Duane Bobick, who was been trying to regain his creditability in the ring ever since he was knocked out in the 1972 Munich Olympics by Teofilo Stevenson of Cuba, gets his big chance Wednesday night.
Bobick will face Ken Norton, the top-ranked contender to Muhammad Ali's heavyweight title, in a 12-rounder at Madison Square, Garden.
NBC (WRC-TV-4) will begin its telecast at 9 p.m., with the features match scheduled to start sometime after 10 p.m.
Although unbeaten in 38 professional fights, Bobick has not been regarded as a serious challenger because most of his opponents have not been high-caliber fighters. The powerful Norton, who lost a controversial decision to Ali last September, is an 11-to-5 favorite.
Norton scaled 222 3/4 pounds to Bobick's 215 1/2 at today's ceremonial weigh-in. Both have spoken of the fight being a steppingstone to a championship bout with Ali, taking for granted that the titleholder will have no trouble with Alfredo Enganelista Monday at Capital Center in Largo Md.
George Foreman, at least temporarily, is out of the title, having announced his retirement aften an upset loss to Jimmy Young. Curiously, neither Norton nor Bobick has expressed any interest in fighting Young; nor has Ali, who won a disputed decision over Young on April 30, 1976, at Capitol Centre.
Bobick has tried to play down the image of being another "Great White Hope," particularly since Frazier owns his contract; Eddie Futch, his manager of record, Murphy Griffith (uncle of boxer Emile) and Georgie Benton of his camp are all black.
But there is no question that the racial aspect is part of the attraction of the bout. That is why Ali says he wants Bobick to win, envisioning a big gate.
Norton's best hope of winning is to put Bobick away early or to exploit the Minnesotan's susceptibility to cuts. Norton is a sharp if not paralyzing puncher. Bobick figures to give him trouble by crowding him, not giving him punching room, and sapping his energy with body punishment.
Norton is said to have caught Ali out of condition in March, 1973, when he decisioned Ali and broke Norton five months later and appeared to be given the benefit of being champion when he was awarded a decision over Norton last Septmeber.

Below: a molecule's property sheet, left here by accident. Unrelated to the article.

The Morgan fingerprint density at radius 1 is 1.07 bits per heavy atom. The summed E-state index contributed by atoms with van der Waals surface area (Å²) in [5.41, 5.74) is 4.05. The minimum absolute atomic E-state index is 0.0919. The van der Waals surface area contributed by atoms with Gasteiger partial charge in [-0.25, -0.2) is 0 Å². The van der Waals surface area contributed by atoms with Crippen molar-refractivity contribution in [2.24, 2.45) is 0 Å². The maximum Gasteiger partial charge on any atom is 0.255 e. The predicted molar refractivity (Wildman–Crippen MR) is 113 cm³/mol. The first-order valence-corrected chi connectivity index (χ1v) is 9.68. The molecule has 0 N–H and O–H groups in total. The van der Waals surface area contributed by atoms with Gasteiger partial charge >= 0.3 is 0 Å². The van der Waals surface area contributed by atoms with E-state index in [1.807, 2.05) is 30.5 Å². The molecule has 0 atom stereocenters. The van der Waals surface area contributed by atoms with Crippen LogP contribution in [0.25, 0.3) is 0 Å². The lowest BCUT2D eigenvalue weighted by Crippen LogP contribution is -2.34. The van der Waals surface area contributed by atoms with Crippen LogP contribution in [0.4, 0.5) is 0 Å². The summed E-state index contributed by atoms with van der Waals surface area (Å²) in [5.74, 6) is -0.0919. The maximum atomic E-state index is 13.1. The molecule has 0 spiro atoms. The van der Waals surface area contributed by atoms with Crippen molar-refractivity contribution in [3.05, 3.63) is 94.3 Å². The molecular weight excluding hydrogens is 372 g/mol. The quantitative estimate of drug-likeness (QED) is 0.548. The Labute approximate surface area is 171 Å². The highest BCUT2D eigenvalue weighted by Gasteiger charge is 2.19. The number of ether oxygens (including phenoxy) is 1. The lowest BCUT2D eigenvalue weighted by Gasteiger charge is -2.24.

NBC will announce the scoring by the refree and two judges between rounds as well as at the finish. Fortunately, for the ring officials, the round-by-round results will not be made known in the Garden.
The network is making another departure from custom by not blacking out New York City. NBC executive vice president Al Rush said last week, "We expect big ratings."
The wonder is how the Garden can pay Norton $500,000 and Bobick $250,000 and still show the fight on home television.
A source close to the promotion suggested that NBC had agreed to pay the Garden for empty seats up to nearly 80 per cent of capacity, for the privilege of guaranteeing sponsors exposure to New York's 8 million population.
Mike Burke, president of the Garden, was asked if he were not taking a financial risk. He had said the Garden was scaled to do only $500,000 at the gate if sold out, with seats going at $50, $30, $20 and $10.
Burke said there was no such underwriting of seats by NBC. "We bought the fight and sold it to NBC. We won't get killed financially because we got a good-enough contract from NBC so we won't."
Rush would not say how much NBC paid the Garden, nor would Burke. But another source said it was $1.3 million.
A spokesman for the Garden said there was about $150,000 in advance sales by Friday. By Monday, most of the top-priced seats were sold. The Garden is hoping for a crowd of about 10,000.